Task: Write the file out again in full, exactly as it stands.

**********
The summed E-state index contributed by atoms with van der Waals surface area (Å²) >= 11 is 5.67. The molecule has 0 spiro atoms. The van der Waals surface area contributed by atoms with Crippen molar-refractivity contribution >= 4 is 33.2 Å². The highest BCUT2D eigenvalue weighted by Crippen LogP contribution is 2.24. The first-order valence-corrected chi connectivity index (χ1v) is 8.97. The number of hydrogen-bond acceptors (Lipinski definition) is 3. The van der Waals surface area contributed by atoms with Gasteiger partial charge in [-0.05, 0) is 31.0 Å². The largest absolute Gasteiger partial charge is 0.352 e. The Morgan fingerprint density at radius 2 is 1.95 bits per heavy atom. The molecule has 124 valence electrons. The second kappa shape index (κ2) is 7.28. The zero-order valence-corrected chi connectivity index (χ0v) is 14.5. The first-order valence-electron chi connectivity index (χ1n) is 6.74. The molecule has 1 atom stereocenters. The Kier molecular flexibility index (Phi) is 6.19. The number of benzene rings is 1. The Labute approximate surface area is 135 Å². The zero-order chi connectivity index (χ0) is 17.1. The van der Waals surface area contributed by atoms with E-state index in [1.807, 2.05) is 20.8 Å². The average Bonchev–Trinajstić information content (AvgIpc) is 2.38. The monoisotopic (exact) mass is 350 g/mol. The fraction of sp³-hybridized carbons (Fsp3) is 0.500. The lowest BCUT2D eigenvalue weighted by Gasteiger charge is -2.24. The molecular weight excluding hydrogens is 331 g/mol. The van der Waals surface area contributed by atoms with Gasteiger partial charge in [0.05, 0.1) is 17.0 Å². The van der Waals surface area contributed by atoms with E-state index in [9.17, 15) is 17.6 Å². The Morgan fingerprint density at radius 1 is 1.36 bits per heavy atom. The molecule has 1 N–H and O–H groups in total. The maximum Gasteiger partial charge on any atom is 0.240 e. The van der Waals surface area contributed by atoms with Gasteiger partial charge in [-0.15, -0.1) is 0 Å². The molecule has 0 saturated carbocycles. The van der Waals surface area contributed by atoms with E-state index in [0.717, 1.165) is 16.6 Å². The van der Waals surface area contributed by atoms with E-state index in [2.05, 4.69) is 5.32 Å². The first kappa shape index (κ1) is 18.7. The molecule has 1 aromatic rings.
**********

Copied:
The summed E-state index contributed by atoms with van der Waals surface area (Å²) >= 11 is 5.67. The molecule has 0 spiro atoms. The van der Waals surface area contributed by atoms with Crippen molar-refractivity contribution >= 4 is 33.2 Å². The highest BCUT2D eigenvalue weighted by Crippen LogP contribution is 2.24. The first-order valence-corrected chi connectivity index (χ1v) is 8.97. The number of hydrogen-bond acceptors (Lipinski definition) is 3. The van der Waals surface area contributed by atoms with Gasteiger partial charge in [-0.05, 0) is 31.0 Å². The largest absolute Gasteiger partial charge is 0.352 e. The Morgan fingerprint density at radius 2 is 1.95 bits per heavy atom. The molecule has 124 valence electrons. The second kappa shape index (κ2) is 7.28. The zero-order valence-corrected chi connectivity index (χ0v) is 14.5. The first-order valence-electron chi connectivity index (χ1n) is 6.74. The molecule has 1 atom stereocenters. The Kier molecular flexibility index (Phi) is 6.19. The number of benzene rings is 1. The Labute approximate surface area is 135 Å². The zero-order chi connectivity index (χ0) is 17.1. The van der Waals surface area contributed by atoms with E-state index in [1.807, 2.05) is 20.8 Å². The average Bonchev–Trinajstić information content (AvgIpc) is 2.38. The monoisotopic (exact) mass is 350 g/mol. The fraction of sp³-hybridized carbons (Fsp3) is 0.500. The lowest BCUT2D eigenvalue weighted by Gasteiger charge is -2.24. The molecular weight excluding hydrogens is 331 g/mol. The van der Waals surface area contributed by atoms with Gasteiger partial charge in [0.05, 0.1) is 17.0 Å². The van der Waals surface area contributed by atoms with E-state index in [9.17, 15) is 17.6 Å². The Morgan fingerprint density at radius 1 is 1.36 bits per heavy atom. The molecule has 1 N–H and O–H groups in total. The maximum Gasteiger partial charge on any atom is 0.240 e. The van der Waals surface area contributed by atoms with Gasteiger partial charge in [-0.15, -0.1) is 0 Å². The molecule has 0 saturated carbocycles. The van der Waals surface area contributed by atoms with E-state index in [0.717, 1.165) is 16.6 Å². The van der Waals surface area contributed by atoms with E-state index in [2.05, 4.69) is 5.32 Å². The first kappa shape index (κ1) is 18.7. The molecule has 1 aromatic rings.